Is Pluto a Planet? Popular (But Unofficial) Vote Says Yes

This artist's view shows Pluto center, and its large moon Charon, as well as two of its four smaller moons (at top left and right). Pluto's four tiny moons are Nix, Hydra, Kerberos and Styx.
This artist's view shows Pluto center, and its large moon Charon, as well as two of its four smaller moons (at top left and right). Pluto's four tiny moons are Nix, Hydra, Kerberos and Styx. (Image credit: David A. Aguilar (CfA))

Pluto should still be a planet — at least according to a recent and decidedly unofficial popular vote.

Pluto was demoted to dwarf-planet status in 2006, when the International Astronomical Union (IAU) approved the following definition of "planet:" A celestial body that orbits the sun, is large enough to be rounded by its own gravity and has "cleared its neighborhood" of most other orbiting objects. (Pluto failed on this last count, since it shares the distant Kuiper Belt with many other large, frigid bodies.)

But the IAU's definition and Pluto's planet status change remain controversial, among astronomers and laypeople alike. So the Harvard-Smithsonian Center for Astrophysics (CfA) revisited the topic last week, bringing in three experts to debate Pluto's status in a webcast event called "What Is a Planet?"

On Sept. 18, 2014, the Harvard-Smithsonian Center for Astrophysics held an unofficial popular vote on the definition of a planet during an Observatory Night talk in Cambridge, Massachusetts. (Image credit: Harvard-Smithsonian CfA)

Gareth Williams, associate director of the Minor Planet Center in Cambridge, Massachusetts, supported the IAU's 2006 definition. But his two fellow presenters pushed for different definitions, both of which would restore Pluto's planethood.

Harvard science historian Owen Gingerich, who chaired the IAU's planet-definition committee, asserted that "a planet is a culturally defined word that changes over time." And the CfA's Dimitar Sasselov, director of the Harvard Origins of Life Initiative, declared that a planet is "the smallest spherical lump of matter that formed around stars or stellar remnants."

After Williams, Gingerich and Sasselov made their cases, debate moderator David Aguilar of the CfA asked audience members — those present in person, not watching online — to choose their preferred definition. Sasselov's won in a landslide.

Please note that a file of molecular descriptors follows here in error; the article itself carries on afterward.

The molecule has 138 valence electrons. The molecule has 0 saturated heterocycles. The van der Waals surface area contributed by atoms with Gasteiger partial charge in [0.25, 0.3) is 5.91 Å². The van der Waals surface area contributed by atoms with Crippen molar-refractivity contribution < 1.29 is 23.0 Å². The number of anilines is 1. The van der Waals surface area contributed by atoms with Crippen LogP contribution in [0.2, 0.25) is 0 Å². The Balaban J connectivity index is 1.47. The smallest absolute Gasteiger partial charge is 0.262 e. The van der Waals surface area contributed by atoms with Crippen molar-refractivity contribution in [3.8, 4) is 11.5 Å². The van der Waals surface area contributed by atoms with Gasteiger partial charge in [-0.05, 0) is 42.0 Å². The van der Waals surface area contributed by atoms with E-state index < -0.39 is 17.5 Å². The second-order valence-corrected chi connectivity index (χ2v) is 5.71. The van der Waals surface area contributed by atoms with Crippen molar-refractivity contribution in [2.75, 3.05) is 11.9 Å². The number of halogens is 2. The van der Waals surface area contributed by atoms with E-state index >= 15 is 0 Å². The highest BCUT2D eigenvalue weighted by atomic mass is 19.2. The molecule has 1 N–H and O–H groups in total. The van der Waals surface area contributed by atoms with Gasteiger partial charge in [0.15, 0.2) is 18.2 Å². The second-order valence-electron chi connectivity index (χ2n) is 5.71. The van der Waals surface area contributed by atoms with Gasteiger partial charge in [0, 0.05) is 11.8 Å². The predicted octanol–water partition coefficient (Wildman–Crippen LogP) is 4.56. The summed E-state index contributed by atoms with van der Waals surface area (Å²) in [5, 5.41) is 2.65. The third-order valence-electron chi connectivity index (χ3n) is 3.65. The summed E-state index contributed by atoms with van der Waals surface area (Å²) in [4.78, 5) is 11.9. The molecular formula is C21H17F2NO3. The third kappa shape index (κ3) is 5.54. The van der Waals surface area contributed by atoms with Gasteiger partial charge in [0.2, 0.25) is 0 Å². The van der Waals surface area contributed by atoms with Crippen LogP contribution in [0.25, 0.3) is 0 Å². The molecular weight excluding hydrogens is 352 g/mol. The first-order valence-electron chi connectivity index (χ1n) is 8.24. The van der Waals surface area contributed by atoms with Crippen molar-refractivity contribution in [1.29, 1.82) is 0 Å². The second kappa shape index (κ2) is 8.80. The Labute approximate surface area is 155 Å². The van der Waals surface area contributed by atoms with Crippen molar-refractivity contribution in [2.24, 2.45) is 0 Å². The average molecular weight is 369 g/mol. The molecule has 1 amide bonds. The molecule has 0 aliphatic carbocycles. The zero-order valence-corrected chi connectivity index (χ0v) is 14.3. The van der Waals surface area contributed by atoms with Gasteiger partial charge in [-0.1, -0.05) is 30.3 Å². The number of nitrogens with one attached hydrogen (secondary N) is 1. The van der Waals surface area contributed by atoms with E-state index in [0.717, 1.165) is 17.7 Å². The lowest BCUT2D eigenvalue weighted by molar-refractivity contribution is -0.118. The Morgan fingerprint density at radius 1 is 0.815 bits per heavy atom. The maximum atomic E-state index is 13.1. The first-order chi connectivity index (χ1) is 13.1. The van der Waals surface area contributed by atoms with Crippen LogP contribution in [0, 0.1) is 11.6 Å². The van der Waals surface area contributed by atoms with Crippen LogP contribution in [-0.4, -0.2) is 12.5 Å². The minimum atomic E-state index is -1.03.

Interestingly, the IAU's definition applies only to bodies within our own solar system. Sasselov's is more inclusive, taking into account planets orbiting other stars. Astronomers have discovered nearly 2,000 such exoplanets and believe many billions are scattered across the galaxy; indeed, every star in the Milky Way likely hosts at least one planet on average, researchers say.

The world will soon get its first close-up look at Pluto, however the faraway world is defined. NASA's New Horizons mission is scheduled to fly by the Pluto system in July 2015, gathering a wealth of data on an object that has remained mysterious since its 1930 discovery.

Follow Mike Wall on Twitter @michaeldwall and Google+. Follow us @Spacedotcom, Facebook or Google+. Originally published on

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Mike Wall
Senior Space Writer

Michael Wall is a Senior Space Writer with and joined the team in 2010. He primarily covers exoplanets, spaceflight and military space, but has been known to dabble in the space art beat. His book about the search for alien life, "Out There," was published on Nov. 13, 2018. Before becoming a science writer, Michael worked as a herpetologist and wildlife biologist. He has a Ph.D. in evolutionary biology from the University of Sydney, Australia, a bachelor's degree from the University of Arizona, and a graduate certificate in science writing from the University of California, Santa Cruz. To find out what his latest project is, you can follow Michael on Twitter.